Have you gotten dizzy yet with all of the changes on LinkedIn? It seems every time you turn around something is new, or at least altered. Here’s a quick guide to what’s been happening.

It’s okay to be a show off – your profile can be a portfolio

Soon, if not already, you’ll be able to add media links to your profile. Consider uploading that most recent PowerPoint, showing off your new YouTube video or linking to other examples of your work. Besides the obvious tools like SlideShare, you can also use resources such as Google Docs to help. For example, in my profile I used Google Docs to create a summary of a conference that I co-chaired, including inserting pictures. On LinkedIn I added a “Project,” which gives the overview of the conference, and then is linked right to my Google Docs page.

Want to see additional examples and ideas? This SlideShare presentation is a good place to start, and the LinkedIn Help Center has detailed instructions.

Do you have this functionality yet? This screen shot shows you what it looks like to have access to add media links. If, in edit mode, your screen has a blue box with a plus sign, right next to the blue pencil, then you can now add these links.

Add all-kinds-of-things to your updates

Want to add an image, presentation, or even a Word document to an update? The latest LinkedIn changes will allow this newly enhanced form of sharing, from the LinkedIn Homepage. It will be rolling out over the next few weeks. Just think, while speaking at a conference, standing up at the podium, you could have your picture taken and share an update about the session while including this photo. Or, while at your organizations big annual fundraiser, you snap a photo of your amazing guest speaker and post an update about the event’s success. Keeping with the appeal of all things visual, consider attaching an image along with your favorite quote. For more details check out the LinkedIn Blog.

Navigation bar changes – oh man, I can’t find what I need

LinkedIn has changed the way you now navigate and access links. And, unfortunately, in some cases, you have to go to a new URL to access the content you want. For full details about this change, see LinkedIn Navigation Bar.

Skills and Experience – Go to http://www.linkedin.com/skills/

Students and Alumni – Go to LinkedIn Alumni at http://www.linkedin.com/college/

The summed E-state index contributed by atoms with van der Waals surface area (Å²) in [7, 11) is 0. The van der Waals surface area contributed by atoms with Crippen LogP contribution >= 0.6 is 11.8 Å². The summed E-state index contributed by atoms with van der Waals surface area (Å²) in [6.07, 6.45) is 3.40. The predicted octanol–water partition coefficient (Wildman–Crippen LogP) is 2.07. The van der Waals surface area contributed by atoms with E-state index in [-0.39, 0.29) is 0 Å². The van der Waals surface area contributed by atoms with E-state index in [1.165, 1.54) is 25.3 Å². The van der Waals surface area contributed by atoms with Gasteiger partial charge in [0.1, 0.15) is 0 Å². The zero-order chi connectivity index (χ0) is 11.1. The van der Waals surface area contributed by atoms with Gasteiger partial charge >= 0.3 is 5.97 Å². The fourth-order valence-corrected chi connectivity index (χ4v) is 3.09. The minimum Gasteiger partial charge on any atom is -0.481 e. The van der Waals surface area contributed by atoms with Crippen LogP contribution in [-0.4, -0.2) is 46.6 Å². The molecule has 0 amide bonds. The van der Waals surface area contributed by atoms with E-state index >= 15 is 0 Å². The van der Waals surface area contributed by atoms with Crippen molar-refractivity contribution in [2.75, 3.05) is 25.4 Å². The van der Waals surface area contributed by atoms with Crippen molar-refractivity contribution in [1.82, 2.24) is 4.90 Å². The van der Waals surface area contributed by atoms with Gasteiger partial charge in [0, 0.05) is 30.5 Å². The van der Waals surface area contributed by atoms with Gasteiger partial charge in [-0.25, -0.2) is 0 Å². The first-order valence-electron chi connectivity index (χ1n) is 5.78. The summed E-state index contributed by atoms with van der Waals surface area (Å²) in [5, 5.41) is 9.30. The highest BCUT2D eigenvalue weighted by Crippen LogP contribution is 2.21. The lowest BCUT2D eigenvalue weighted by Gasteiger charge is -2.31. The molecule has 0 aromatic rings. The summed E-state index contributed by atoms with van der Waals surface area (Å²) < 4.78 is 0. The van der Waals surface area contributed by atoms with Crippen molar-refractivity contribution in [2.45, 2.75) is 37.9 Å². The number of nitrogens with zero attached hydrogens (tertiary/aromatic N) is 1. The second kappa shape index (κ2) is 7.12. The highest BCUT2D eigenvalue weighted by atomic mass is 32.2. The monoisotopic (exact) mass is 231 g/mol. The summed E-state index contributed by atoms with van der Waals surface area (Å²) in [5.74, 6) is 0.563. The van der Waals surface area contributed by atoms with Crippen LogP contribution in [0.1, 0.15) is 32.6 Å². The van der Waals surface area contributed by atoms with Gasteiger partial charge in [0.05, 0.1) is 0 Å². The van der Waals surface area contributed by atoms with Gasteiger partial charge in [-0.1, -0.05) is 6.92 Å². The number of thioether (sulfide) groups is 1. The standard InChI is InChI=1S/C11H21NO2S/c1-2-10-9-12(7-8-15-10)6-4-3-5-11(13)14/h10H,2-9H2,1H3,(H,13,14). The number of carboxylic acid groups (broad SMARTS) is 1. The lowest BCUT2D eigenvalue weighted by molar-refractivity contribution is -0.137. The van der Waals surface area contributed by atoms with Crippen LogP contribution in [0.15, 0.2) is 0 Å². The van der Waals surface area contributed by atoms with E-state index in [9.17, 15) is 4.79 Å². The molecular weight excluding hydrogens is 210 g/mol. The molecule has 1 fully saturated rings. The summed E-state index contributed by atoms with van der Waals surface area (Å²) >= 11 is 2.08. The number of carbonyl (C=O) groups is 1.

Polls – Go to polls http://polls.linkedin.com/ or share polls within a group

Signal – Go to http://www.linkedin.com/signal

Have you ever used Signal?

This tool, in the old navigation bar, could be found under the News section. Now you’ll need to go direct, as mentioned above, to http://www.linkedin.com/signal. While this isn’t a new tool, I’m not sure how many people know about it. Signal is a great method for searching other people’s updates by keyword. Let’s say you are looking for a new job in supply chain. Go to Signal and in the drop down menu type in “supply chain hiring”. What you’ll see are the “updates” from your connections. You can choose connection levels of 1st, 2nd, or 3rd and everyone , in the box on the left.

LinkedIn contacts – a new way to track your connections

This new web and app based tool will help you to pull together your email, calendar and mobile address book all in one. As of June 2013, this product feature was in limited release and, after further testing, will eventually be available for everyone. For more details, see the Mashable blog and information from the LinkedIn Help Center.

CheckIn – coming soon to a career fair near you

This is a new app from LinkedIn to help recruiters gather candidate information on the spot. By this fall, you could be seeing recruiters using this tool at career fairs. You might just walk up to a potential employer and the first thing they have you do is register on the CheckIn app. This will allow them to have your contact details and be able easily access your LinkedIn profile. Here’s a blog that that will give you more details, Linkedin Launches CheckIn.

What’s the Policy for that?

While it is a bit cumbersome to read, it might be worthwhile to take a peek at the new user policy. One line in particular that caught my eye was, “We may modify, replace, refuse access to, suspend or discontinue LinkedIn, partially or entirely, or change and modify prices for all or part of the Services for you or for all our Members in our sole discretion.” While I doubt the folks at LinkedIn are going to wake up one morning and decide to stop this service, it is important to know that they can, and do, change or take away things at times. More details: Privacy Policy and User Agreement.

Keep Current with LinkedIn

One of the best ways to keep up with all their changes is to read the LinkedIn Blog.

Updated: 20/03/2017

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